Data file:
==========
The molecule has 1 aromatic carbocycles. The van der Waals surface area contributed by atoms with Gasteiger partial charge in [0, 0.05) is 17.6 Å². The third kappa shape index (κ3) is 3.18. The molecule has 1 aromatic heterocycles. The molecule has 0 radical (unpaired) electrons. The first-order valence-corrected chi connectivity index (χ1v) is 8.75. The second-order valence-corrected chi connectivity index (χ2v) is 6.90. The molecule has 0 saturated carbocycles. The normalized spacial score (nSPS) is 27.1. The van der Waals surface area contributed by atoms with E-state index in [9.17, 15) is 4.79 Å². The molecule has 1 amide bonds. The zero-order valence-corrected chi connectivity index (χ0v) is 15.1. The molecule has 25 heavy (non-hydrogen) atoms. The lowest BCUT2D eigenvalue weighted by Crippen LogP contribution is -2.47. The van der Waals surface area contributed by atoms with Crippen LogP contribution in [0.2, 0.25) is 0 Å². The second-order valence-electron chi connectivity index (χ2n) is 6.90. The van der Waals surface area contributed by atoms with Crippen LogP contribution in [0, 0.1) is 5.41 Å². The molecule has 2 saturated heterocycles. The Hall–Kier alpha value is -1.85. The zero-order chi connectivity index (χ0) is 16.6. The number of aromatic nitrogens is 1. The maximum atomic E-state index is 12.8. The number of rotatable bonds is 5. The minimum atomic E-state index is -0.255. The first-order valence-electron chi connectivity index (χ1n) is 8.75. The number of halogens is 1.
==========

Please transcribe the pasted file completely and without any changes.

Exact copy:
The molecule has 1 aromatic carbocycles. The van der Waals surface area contributed by atoms with Gasteiger partial charge in [0, 0.05) is 17.6 Å². The third kappa shape index (κ3) is 3.18. The molecule has 1 aromatic heterocycles. The molecule has 0 radical (unpaired) electrons. The first-order valence-corrected chi connectivity index (χ1v) is 8.75. The second-order valence-corrected chi connectivity index (χ2v) is 6.90. The molecule has 0 saturated carbocycles. The normalized spacial score (nSPS) is 27.1. The van der Waals surface area contributed by atoms with E-state index in [9.17, 15) is 4.79 Å². The molecule has 1 amide bonds. The zero-order valence-corrected chi connectivity index (χ0v) is 15.1. The molecule has 25 heavy (non-hydrogen) atoms. The lowest BCUT2D eigenvalue weighted by Crippen LogP contribution is -2.47. The van der Waals surface area contributed by atoms with Crippen LogP contribution in [0.2, 0.25) is 0 Å². The second-order valence-electron chi connectivity index (χ2n) is 6.90. The van der Waals surface area contributed by atoms with Crippen LogP contribution in [0, 0.1) is 5.41 Å². The molecule has 2 saturated heterocycles. The Hall–Kier alpha value is -1.85. The zero-order chi connectivity index (χ0) is 16.6. The number of aromatic nitrogens is 1. The maximum atomic E-state index is 12.8. The number of rotatable bonds is 5. The minimum atomic E-state index is -0.255. The first-order valence-electron chi connectivity index (χ1n) is 8.75. The number of halogens is 1.